Welcome to My New Site!
Thanks for dropping by! This is now your one-stop-shop for news, updates, photos, and anything else I want to share. As I branch out into new creative endeavors, this is your best bet to keep up to date with what I'm doing next. I have some exciting new stories on the way so make sure you sign up to the mailing list if you want to be the first to hear about them.
It should also be noted that this gorgeous website was made by my sister! If you are interested in creating a similarly gorgeous website of your own, check out www.lalucacreative.com.au
That's all for now. I promise I will update this more often than my poor little wordpress blog.* There are all kinds of exciting things on the horizon, so you'll hear from me again soon.
*If you signed up to my mailing list on the old site, that will be carried through to this one. If you only subscribed to the blog, unfortunately that's no longer active so you should sign up to this mailing list just to be sure.
Luke Arnold Reads: One Foot in the Fade
Watch me read from One Foot in the Fade, book 3 in the Fetch Phillips Archives, on The Realm's Facebook page:
*This is an abridged repost from 2019
When I was about thirteen, my dad recorded The Big Sleep off the telly, onto VHS, and told me that I might find it interesting. Watching Bogart and Bacall being witty as hell in black and white, kicked off a bit of an obsession. I ate film noir for a few years, following Bogie’s career in particular. Then Dad handed me the book.
Phillip Marlowe had me from page one. The voice, the characters, and the infinitely quotable “Chandlerisms.” Farewell My Lovely, The Long Goodbye, Lady in the Lake, I read them all, and I go back often.
Now, if you haven’t read any Chandler, and you’re here because you were a fan of Black Sails, then I have a treat. Toby Stephens (my dear Captain Flint) played Phillip Marlowe in a series of dramatizations for BBC Radio 4. They are abridged but thoroughly engrossing versions of all the books. It’s a great way to be introduced to Chandler’s work while getting a good dose of Toby Stephens being brilliant. I bought it on iTunes, but you can listen to it in other ways depending on where you are in the world.
Raymond Chandler’s work has been referenced or ripped-off, countless times, in every medium, to varying degrees of success. I took some pretty big handfuls of inspiration myself when I was first creating Fetch Phillips. But often, the derivative works miss the mark.
They take the fedoras and the trenchcoats and the femme fatales. There are smiling mobsters and stolen dirty pictures and rich guys who drink too much. The hero is a cynical smart-ass with a dark past and a strong jaw, but there’s usually something missing. The romance.
Marlowe is a bit of a softy. Though Chandler himself says that a “love interest almost always weakens a mystery story,” Marlowe is a romantic. That’s why he does what he does and why, sometimes, he’s so good at it. A good detective story should be a study of humanity, like any other worthwhile work of art.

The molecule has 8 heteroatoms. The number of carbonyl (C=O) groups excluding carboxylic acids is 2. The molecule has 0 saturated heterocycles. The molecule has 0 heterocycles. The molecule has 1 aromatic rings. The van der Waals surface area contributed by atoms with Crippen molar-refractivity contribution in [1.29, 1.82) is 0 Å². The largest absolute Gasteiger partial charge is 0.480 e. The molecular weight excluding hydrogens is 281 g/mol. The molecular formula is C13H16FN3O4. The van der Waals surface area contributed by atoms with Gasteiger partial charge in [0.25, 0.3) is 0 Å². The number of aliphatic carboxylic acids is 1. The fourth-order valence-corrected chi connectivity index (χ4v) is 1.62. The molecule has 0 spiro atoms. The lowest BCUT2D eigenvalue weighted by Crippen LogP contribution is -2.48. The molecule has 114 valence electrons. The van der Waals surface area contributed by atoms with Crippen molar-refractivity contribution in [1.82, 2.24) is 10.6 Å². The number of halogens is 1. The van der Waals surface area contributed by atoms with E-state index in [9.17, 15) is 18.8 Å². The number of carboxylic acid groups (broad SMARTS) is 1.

There is no point saying any more about this because Chandler said it best himself, in his essay “The Simple Art of Murder.”
If you haven’t read any Chandler, or Dashiell Hammett or James M. Cain, and you were wondering what my book might be like, I hope this gives you an idea of the story I wanted to write.
Take it away Ray…
“But down these mean streets a man must go who is not himself mean, who is neither tarnished nor afraid. The detective in this kind of story must be such a man. He is the hero, he is everything. He must be a complete man and a common man and yet an unusual man. He must be, to use a rather weathered phrase, a man of honor, by instinct, by inevitability, without thought of it, and certainly without saying it. He must be the best man in his world and a good enough man for any world. I do not care much about his private life; he is neither a eunuch nor a satyr; I think he might seduce a duchess and I am quite sure he would not spoil a virgin; if he is a man of honor in one thing, he is that in all things. He is a relatively poor man, or he would not be a detective at all. He is a common man or he could not go among common people. He has a sense of character, or he would not know his job. He will take no man’s money dishonestly and no man’s insolence without a due and dispassionate revenge. He is a lonely man and his pride is that you will treat him as a proud man or be very sorry you ever saw him. He talks as the man of his age talks, that is, with rude wit, a lively sense of the grotesque, a disgust for sham, and a contempt for pettiness. The story is his adventure in search of a hidden truth, and it would be no adventure if it did not happen to a man fit for adventure. He has a range of awareness that startles you, but it belongs to him by right, because it belongs to the world he lives in.